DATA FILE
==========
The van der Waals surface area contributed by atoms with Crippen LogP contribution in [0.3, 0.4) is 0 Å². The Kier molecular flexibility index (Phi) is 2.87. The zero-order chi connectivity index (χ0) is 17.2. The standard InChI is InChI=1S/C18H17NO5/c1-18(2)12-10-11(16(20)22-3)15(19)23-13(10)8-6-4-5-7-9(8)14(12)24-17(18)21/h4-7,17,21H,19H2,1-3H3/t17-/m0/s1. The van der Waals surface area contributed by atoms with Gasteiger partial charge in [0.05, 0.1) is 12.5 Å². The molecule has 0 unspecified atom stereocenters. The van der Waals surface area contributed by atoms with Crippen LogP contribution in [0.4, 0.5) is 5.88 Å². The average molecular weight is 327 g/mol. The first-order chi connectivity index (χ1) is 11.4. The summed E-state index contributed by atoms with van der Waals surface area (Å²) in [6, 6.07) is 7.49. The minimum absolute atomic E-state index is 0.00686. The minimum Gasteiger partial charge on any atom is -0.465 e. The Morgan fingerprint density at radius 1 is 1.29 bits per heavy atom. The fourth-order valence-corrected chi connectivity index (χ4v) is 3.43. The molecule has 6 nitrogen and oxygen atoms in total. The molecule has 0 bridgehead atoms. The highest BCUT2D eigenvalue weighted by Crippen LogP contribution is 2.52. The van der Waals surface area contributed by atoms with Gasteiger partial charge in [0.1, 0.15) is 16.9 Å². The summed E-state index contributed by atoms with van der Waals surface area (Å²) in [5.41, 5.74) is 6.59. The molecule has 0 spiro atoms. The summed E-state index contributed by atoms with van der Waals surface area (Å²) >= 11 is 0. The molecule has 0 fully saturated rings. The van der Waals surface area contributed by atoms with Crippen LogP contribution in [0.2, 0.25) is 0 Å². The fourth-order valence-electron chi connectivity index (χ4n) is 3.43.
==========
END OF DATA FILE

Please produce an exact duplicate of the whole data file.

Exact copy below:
The van der Waals surface area contributed by atoms with Crippen LogP contribution in [0.3, 0.4) is 0 Å². The Kier molecular flexibility index (Phi) is 2.87. The zero-order chi connectivity index (χ0) is 17.2. The standard InChI is InChI=1S/C18H17NO5/c1-18(2)12-10-11(16(20)22-3)15(19)23-13(10)8-6-4-5-7-9(8)14(12)24-17(18)21/h4-7,17,21H,19H2,1-3H3/t17-/m0/s1. The van der Waals surface area contributed by atoms with Gasteiger partial charge in [0.05, 0.1) is 12.5 Å². The molecule has 0 unspecified atom stereocenters. The van der Waals surface area contributed by atoms with Crippen LogP contribution in [0.4, 0.5) is 5.88 Å². The average molecular weight is 327 g/mol. The first-order chi connectivity index (χ1) is 11.4. The summed E-state index contributed by atoms with van der Waals surface area (Å²) in [6, 6.07) is 7.49. The minimum absolute atomic E-state index is 0.00686. The minimum Gasteiger partial charge on any atom is -0.465 e. The Morgan fingerprint density at radius 1 is 1.29 bits per heavy atom. The fourth-order valence-corrected chi connectivity index (χ4v) is 3.43. The molecule has 6 nitrogen and oxygen atoms in total. The molecule has 0 bridgehead atoms. The highest BCUT2D eigenvalue weighted by Crippen LogP contribution is 2.52. The van der Waals surface area contributed by atoms with Gasteiger partial charge in [0.1, 0.15) is 16.9 Å². The summed E-state index contributed by atoms with van der Waals surface area (Å²) in [5.41, 5.74) is 6.59. The molecule has 0 spiro atoms. The summed E-state index contributed by atoms with van der Waals surface area (Å²) >= 11 is 0. The molecule has 0 fully saturated rings. The van der Waals surface area contributed by atoms with Crippen LogP contribution in [0.2, 0.25) is 0 Å². The fourth-order valence-electron chi connectivity index (χ4n) is 3.43.